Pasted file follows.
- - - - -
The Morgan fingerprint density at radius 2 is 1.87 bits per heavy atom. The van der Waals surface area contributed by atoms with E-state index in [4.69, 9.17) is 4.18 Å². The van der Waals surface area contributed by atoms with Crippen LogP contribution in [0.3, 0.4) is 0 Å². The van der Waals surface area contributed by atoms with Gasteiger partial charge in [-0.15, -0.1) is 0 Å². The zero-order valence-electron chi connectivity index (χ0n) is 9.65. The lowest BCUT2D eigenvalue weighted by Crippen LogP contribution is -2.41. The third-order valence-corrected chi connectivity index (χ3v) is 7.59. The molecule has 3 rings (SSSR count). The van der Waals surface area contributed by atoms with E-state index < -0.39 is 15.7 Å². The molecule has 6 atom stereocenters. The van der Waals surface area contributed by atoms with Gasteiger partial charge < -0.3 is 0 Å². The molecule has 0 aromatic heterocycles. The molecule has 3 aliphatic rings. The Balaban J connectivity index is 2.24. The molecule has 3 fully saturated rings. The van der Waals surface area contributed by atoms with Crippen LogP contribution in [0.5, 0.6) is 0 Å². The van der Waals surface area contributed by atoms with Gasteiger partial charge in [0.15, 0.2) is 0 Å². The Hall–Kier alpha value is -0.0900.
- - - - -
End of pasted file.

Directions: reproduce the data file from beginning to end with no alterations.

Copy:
The Morgan fingerprint density at radius 2 is 1.87 bits per heavy atom. The van der Waals surface area contributed by atoms with E-state index in [4.69, 9.17) is 4.18 Å². The van der Waals surface area contributed by atoms with Crippen LogP contribution in [0.3, 0.4) is 0 Å². The van der Waals surface area contributed by atoms with Gasteiger partial charge in [-0.15, -0.1) is 0 Å². The zero-order valence-electron chi connectivity index (χ0n) is 9.65. The lowest BCUT2D eigenvalue weighted by Crippen LogP contribution is -2.41. The third-order valence-corrected chi connectivity index (χ3v) is 7.59. The molecule has 3 rings (SSSR count). The van der Waals surface area contributed by atoms with E-state index < -0.39 is 15.7 Å². The molecule has 6 atom stereocenters. The van der Waals surface area contributed by atoms with Gasteiger partial charge < -0.3 is 0 Å². The molecule has 0 aromatic heterocycles. The molecule has 3 aliphatic rings. The Balaban J connectivity index is 2.24. The molecule has 3 fully saturated rings. The van der Waals surface area contributed by atoms with Crippen LogP contribution in [0.5, 0.6) is 0 Å². The van der Waals surface area contributed by atoms with Gasteiger partial charge in [0.15, 0.2) is 0 Å². The Hall–Kier alpha value is -0.0900.